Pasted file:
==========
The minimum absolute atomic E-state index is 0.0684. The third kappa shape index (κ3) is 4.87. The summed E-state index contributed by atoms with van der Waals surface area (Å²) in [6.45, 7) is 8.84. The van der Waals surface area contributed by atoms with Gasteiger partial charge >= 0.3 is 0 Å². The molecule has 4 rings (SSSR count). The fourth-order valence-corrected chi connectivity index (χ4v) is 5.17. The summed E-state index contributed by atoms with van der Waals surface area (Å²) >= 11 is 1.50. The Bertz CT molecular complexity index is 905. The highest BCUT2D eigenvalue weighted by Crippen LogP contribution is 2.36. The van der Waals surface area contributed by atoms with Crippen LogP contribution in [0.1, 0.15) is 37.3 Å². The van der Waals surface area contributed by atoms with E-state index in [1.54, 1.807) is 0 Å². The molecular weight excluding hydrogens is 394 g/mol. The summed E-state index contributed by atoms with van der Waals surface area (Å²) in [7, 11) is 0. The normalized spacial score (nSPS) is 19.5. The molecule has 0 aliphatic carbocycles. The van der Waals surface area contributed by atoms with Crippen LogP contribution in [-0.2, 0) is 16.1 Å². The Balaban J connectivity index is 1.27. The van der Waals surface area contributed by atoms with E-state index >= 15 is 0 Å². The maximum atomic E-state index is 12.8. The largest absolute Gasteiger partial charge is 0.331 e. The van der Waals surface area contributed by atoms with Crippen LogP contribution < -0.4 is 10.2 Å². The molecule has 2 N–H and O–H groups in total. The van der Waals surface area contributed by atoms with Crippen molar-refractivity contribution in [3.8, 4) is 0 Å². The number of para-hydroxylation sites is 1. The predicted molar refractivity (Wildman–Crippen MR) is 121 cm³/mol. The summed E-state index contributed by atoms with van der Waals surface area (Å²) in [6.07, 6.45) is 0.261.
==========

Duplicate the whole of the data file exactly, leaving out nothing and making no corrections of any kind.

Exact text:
The minimum absolute atomic E-state index is 0.0684. The third kappa shape index (κ3) is 4.87. The summed E-state index contributed by atoms with van der Waals surface area (Å²) in [6.45, 7) is 8.84. The van der Waals surface area contributed by atoms with Gasteiger partial charge >= 0.3 is 0 Å². The molecule has 4 rings (SSSR count). The fourth-order valence-corrected chi connectivity index (χ4v) is 5.17. The summed E-state index contributed by atoms with van der Waals surface area (Å²) >= 11 is 1.50. The Bertz CT molecular complexity index is 905. The highest BCUT2D eigenvalue weighted by Crippen LogP contribution is 2.36. The van der Waals surface area contributed by atoms with Crippen LogP contribution in [0.1, 0.15) is 37.3 Å². The van der Waals surface area contributed by atoms with E-state index in [1.54, 1.807) is 0 Å². The molecular weight excluding hydrogens is 394 g/mol. The summed E-state index contributed by atoms with van der Waals surface area (Å²) in [7, 11) is 0. The normalized spacial score (nSPS) is 19.5. The molecule has 0 aliphatic carbocycles. The van der Waals surface area contributed by atoms with Crippen LogP contribution in [-0.2, 0) is 16.1 Å². The Balaban J connectivity index is 1.27. The van der Waals surface area contributed by atoms with E-state index >= 15 is 0 Å². The maximum atomic E-state index is 12.8. The largest absolute Gasteiger partial charge is 0.331 e. The van der Waals surface area contributed by atoms with Crippen LogP contribution < -0.4 is 10.2 Å². The molecule has 2 N–H and O–H groups in total. The van der Waals surface area contributed by atoms with Crippen molar-refractivity contribution in [3.8, 4) is 0 Å². The number of para-hydroxylation sites is 1. The predicted molar refractivity (Wildman–Crippen MR) is 121 cm³/mol. The summed E-state index contributed by atoms with van der Waals surface area (Å²) in [6.07, 6.45) is 0.261.